Two prominent nonprofit journal publishers embrace an alternative route to open access

Open access is a major trend in journal publishing, but the cost of publishing has not disappeared. The existing open access model is mainly to transfer the cost from the university library to the author of the paper. Universities worry that they may pay more to help scientists publish their papers than subscriptions to journals. Now two prominent nonprofit journal publishers have tried different ways to support open access.

Two prominent nonprofit journal publishers embrace an alternative route to open access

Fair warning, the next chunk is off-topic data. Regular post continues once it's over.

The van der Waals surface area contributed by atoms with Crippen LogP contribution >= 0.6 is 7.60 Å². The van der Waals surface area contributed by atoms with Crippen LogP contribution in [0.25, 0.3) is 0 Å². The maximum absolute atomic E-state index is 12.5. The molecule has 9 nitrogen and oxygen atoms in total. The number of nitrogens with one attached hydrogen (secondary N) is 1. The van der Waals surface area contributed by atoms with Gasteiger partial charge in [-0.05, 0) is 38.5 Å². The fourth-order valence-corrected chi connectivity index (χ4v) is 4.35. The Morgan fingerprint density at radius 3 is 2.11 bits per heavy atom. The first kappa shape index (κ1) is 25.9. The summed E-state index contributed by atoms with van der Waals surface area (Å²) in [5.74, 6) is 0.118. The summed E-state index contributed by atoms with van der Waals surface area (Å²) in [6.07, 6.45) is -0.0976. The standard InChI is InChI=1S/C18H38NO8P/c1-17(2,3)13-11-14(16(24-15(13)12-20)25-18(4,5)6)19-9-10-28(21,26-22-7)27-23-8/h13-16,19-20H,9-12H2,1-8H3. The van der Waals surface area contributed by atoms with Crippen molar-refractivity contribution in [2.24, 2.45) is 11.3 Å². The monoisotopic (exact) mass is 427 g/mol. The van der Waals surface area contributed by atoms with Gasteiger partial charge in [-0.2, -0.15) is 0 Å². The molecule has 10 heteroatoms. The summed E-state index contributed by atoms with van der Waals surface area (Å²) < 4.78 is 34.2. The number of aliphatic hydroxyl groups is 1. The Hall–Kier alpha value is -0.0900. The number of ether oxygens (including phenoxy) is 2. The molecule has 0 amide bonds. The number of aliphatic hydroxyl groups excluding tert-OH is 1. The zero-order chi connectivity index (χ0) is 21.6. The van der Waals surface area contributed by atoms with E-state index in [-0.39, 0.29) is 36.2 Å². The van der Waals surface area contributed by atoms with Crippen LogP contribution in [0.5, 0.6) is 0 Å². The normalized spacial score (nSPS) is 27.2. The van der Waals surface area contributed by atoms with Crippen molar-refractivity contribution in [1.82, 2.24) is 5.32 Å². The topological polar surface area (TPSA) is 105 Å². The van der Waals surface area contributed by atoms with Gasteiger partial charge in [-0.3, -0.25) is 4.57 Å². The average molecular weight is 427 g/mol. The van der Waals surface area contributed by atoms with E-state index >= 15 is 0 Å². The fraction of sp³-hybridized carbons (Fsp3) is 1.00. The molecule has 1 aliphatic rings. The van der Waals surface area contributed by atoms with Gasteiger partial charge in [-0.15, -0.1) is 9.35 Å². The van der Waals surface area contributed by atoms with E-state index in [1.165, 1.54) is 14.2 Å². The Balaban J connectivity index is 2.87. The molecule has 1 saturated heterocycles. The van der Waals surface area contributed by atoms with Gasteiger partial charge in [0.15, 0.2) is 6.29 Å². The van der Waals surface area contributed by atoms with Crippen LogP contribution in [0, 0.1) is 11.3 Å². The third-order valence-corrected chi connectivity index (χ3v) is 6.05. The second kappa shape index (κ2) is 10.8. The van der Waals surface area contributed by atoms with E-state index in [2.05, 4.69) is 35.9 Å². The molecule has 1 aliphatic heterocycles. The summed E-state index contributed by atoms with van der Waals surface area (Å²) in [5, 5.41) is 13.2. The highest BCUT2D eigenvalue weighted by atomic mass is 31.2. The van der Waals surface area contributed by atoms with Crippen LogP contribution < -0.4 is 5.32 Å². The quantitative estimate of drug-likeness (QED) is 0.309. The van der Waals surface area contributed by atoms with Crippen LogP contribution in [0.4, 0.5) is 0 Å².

Annual Reviews announced the Subscribe to Open solution, changing the nature of the subscription, which means that the subscription fee for the institution remains the same (with a 5% discount), but the journal becomes open to access. ACM, the American Computer Association, requires that the institutions that publish the most papers in their journals pay more, and that researchers at these institutions will be able to publish papers in ACM journals without restriction, eliminating the need to pay for the processing of papers. ACM hopes the program will maintain journal revenue and will open access to 21,000 peer-reviewed papers published annually. So far, both options have received a positive response.